Film: Le Million (The Million)
Format: DVD from NetFlix on kick-ass portable DVD player.
I’ve been trying to watch something from the earliest years at least once a week, a goal that I sometimes succeed at and sometimes simply do not. Films like Le Million (The Million) are the reason that I sometimes do not watch one of these early films and also the reason why I’m really happy to have most of the first 100 films done.
Anyway, Le Million is the story of Michel Bouflette (Rene Lefevre), a poor artist who is in debt to just about everyone he knows. Just as his creditors come to call on him and demand payment, his friend Prosper (Jean-Louis Allibert) shows up and tells him that one of them has just won one million florins in a lottery. Just before they determine who has the winning ticket, Michel offers a 50/50 split regardless, which Prosper declines. As it turns out, Michel has the ticket.
Unfortunately, the ticket is in his old coat, which is in the apartment of Beatrice (Annabella), his fiancé. What he doesn’t know is that Beatrice has given the coat away to a thief named Granpere Tulipe (Paul Ollivier). Naturally, the coat doesn’t stay with him, either. So what follows is a grand chase for the coat around Paris. The police are after Tulipe and think that Michel actually is Tulipe. Michel and Beatrice want the jacket back. Prosper wants Michel out of the way so that he can claim the ticket as his own. And, as the saying goes, hilarity ensues.
Except that it sort of doesn’t. The biggest problem with this film is the opening several minutes after the credits. We discover these characters whose story we will soon learn about in the middle of a celebration. We’re told that they are celebrating something wonderful that has happened and that everything has turned out perfectly. So there’s not a bit of tension in this story—we know from the beginning that whatever problems we are going to encounter on the way to the finish are going to come out fine in the end. Michel in jail? We know he won’t stay there. The jacket stolen? We know it will come back.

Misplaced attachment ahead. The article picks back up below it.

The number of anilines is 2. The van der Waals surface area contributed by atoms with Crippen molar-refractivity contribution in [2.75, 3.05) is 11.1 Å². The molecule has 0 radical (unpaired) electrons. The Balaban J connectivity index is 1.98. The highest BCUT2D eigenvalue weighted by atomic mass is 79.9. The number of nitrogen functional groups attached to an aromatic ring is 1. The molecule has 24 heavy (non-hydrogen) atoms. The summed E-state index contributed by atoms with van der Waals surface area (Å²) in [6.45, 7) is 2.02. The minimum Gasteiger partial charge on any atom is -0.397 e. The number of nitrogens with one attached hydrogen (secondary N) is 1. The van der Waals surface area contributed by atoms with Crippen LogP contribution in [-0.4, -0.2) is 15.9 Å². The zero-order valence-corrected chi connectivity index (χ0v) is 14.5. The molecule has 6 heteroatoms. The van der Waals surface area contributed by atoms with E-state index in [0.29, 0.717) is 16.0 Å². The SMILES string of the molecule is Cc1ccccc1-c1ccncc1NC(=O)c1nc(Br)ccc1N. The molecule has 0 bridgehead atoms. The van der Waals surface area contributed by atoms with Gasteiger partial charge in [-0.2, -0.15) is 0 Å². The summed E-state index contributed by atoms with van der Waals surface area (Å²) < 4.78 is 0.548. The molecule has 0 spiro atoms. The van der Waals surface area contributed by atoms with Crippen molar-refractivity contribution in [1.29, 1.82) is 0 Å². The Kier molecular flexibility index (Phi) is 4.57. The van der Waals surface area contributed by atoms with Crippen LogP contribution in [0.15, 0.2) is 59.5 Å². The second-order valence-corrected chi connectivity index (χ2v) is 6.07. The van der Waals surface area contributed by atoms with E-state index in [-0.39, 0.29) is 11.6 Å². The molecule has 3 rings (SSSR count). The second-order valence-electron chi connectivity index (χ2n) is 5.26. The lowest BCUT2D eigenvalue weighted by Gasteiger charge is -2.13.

Okay, it could easily be argued that with musical comedy we know going in that it’s all going to come out right in the end anyway. But a good musical comedy will keep that tension ratcheted up and put us in a position in which we don’t know how we’ll get to a happy ending. Or it will play with the ending and give us the happy ending we didn’t know was there. Lots of possibilities even though we expect the happy ending. Here, not so much.
Additionally, the entire plot and the success of our characters depends entirely on luck, and in several cases, the sort of luck that would make a Charles Dickens character blush. Michel is difficult to root for not because he is poor, but because he is successful in everything he does purely by chance rather than skill, determination, or any other positive quality. Better lucky than good, I suppose, but this film takes that to a ridiculous extreme.
I suppose that the songs are decent, but they’re not really anything that special. I found it interesting that many times the songs were not being sung by the characters in the context of the film, but appear more or less as a given character’s thoughts or conscience. That, at the very least, was an interesting difference from what I expected.
As it turns out, though, there’s not a lot here to recommend. The film is guilty in a large respect of equating personal value with bank account. Michel is a bum until the moment he has a winning lottery ticket, where upon he becomes a man greatly respected and to be taken seriously. The fact that this is disturbingly true to life doesn’t change the fact that this opinion seems to be fully endorsed and encouraged by this film.
And finally, for a musical comedy, it’s remarkably unfunny. I barely cracked a smile.
On a positive note, it’s only about 81 minutes long, so at least the pain is fairly brief. I was surprised at one point to check the time and discover that I had only about 10 minutes of the film left. So I guess that’s a good thing. At least I tell myself that that’s a good thing.
Why to watch Le Million : A very early look at musical comedy.
Why not to watch: There’s no tension and it’s not very good. Mostly, it’s not very good.